./unexport
    

    unexport:

    #!/bin/sh
    echo 4 > /sys/class/gpio/unexport

    Example - Interrupts Per Second

    The following example shows how epoll can be used to determine the number of hardware interrupts that can be handled per second on the Raspberry Pi. The source code is available in the example directory and can easily be modified to use different GPIOs on the Raspberry Pi or a different platform such as the BeagleBone.

    In this example, GPIO7 is wired to one end of a 1kΩ current limiting resistor and GPIO8 is wired to the other end of the resistor. GPIO7 is an input and GPIO8 is an output.

    The first step is to export GPIOs #7 and #8 using the export bash script from the examples directory.

    ./export
    

    export:

    #!/bin/sh
    echo 7 > /sys/class/gpio/export
    echo 8 > /sys/class/gpio/export
    sleep 1
    echo in > /sys/class/gpio/gpio7/direction
    echo both > /sys/class/gpio/gpio7/edge
    echo out > /sys/class/gpio/gpio8/direction

    Then run interrupts-per-second. interrupts-per-second toggles the state of the output every time it detects an interrupt on the input. Each toggle will trigger the next interrupt. After five seconds, interrupts-per-second prints the number of interrupts it detected per second.

    node interrupts-per-second
    

    interrupts-per-second:

    const Epoll = require('../../').Epoll;
    const fs = require('fs');
    
    const value = Buffer.alloc(1); // The three Buffers here are global
    const zero = Buffer.from('0'); // to improve performance.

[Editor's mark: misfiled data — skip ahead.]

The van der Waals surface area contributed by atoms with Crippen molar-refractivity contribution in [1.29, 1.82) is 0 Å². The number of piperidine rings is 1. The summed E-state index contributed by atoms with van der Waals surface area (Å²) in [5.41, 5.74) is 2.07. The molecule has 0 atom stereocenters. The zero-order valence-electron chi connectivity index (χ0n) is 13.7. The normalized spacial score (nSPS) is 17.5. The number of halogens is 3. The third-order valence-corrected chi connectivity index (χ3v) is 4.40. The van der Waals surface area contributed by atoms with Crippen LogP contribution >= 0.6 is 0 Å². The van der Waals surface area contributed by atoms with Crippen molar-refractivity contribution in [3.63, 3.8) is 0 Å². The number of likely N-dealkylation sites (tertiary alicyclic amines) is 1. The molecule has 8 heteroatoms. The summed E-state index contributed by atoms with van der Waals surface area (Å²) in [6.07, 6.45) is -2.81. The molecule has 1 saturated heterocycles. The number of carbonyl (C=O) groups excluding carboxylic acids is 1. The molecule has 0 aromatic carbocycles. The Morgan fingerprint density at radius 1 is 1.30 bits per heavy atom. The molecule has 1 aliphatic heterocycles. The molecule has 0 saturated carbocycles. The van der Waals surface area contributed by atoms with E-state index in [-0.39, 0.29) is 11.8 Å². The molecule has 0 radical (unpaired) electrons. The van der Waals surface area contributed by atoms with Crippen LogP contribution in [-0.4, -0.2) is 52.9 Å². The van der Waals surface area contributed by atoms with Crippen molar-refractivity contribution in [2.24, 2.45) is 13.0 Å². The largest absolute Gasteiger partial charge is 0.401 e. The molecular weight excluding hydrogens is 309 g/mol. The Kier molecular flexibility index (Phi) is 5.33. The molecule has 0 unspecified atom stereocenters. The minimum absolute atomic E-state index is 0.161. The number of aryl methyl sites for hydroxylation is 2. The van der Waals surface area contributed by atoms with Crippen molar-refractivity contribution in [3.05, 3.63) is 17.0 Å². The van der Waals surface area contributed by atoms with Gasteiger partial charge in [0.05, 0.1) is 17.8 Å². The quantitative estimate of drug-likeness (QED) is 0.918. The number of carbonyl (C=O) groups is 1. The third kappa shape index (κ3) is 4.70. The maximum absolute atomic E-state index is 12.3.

const one = Buffer.from('1');
    
    const inputfd = fs.openSync('/sys/class/gpio/gpio7/value', 'r+');
    const outputfd = fs.openSync('/sys/class/gpio/gpio8/value', 'r+');
    
    let count = 0;
    
    // Create a new Epoll. The callback is the interrupt handler.
    const poller = new Epoll((err, fd, events) => {
      count += 1;
    
      // Read GPIO value file. Reading also clears the interrupt.
      fs.readSync(inputfd, value, 0, 1, 0);
    
      // Toggle GPIO value. This will eventually result
      // in the next interrupt being triggered.
      const nextValue = value[0] === zero[0] ? one : zero;
      fs.writeSync(outputfd, nextValue, 0, nextValue.length, 0);
    });
    
    let time = process.hrtime(); // Get start time.
    
    // Start watching for interrupts. This will trigger the first interrupt
    // as the value file already has data waiting for a read.
    poller.add(inputfd, Epoll.EPOLLPRI);
    
    // Print interrupt rate to console after 5 seconds.
    setTimeout(_ => {
      time = process.hrtime(time); // Get run time.
      const rate = Math.floor(count / (time[0] + time[1] / 1E9));
      console.log(rate + ' interrupts per second');
    
      // Stop watching.
      poller.remove(inputfd).close();
    }, 5000);

    When interrupts-per-second has terminated, GPIOs #7 and #8 can be unexported using the unexport bash script.

    ./unexport
    

    unexport:

    #!/bin/sh
    echo 7 > /sys/class/gpio/unexport
    echo 8 > /sys/class/gpio/unexport

    Here are some results from the "Interrupts Per Second" example.

    Raspberry Pi 4 Model B, Raspberry Pi OS (March 4th 2021, Debian 10.8):

    node epoll kernel interrupts / sec
    v16.0.0 v4.0.1 5.10.17-v7l+ 20112

    Install

    npm i epoll

    DownloadsWeekly Downloads

    3,371

    Version

    4.0.1

    License

    MIT

    Unpacked Size

    41.5 kB

    Total Files

    30

    Last publish

    Collaborators

    • fivdi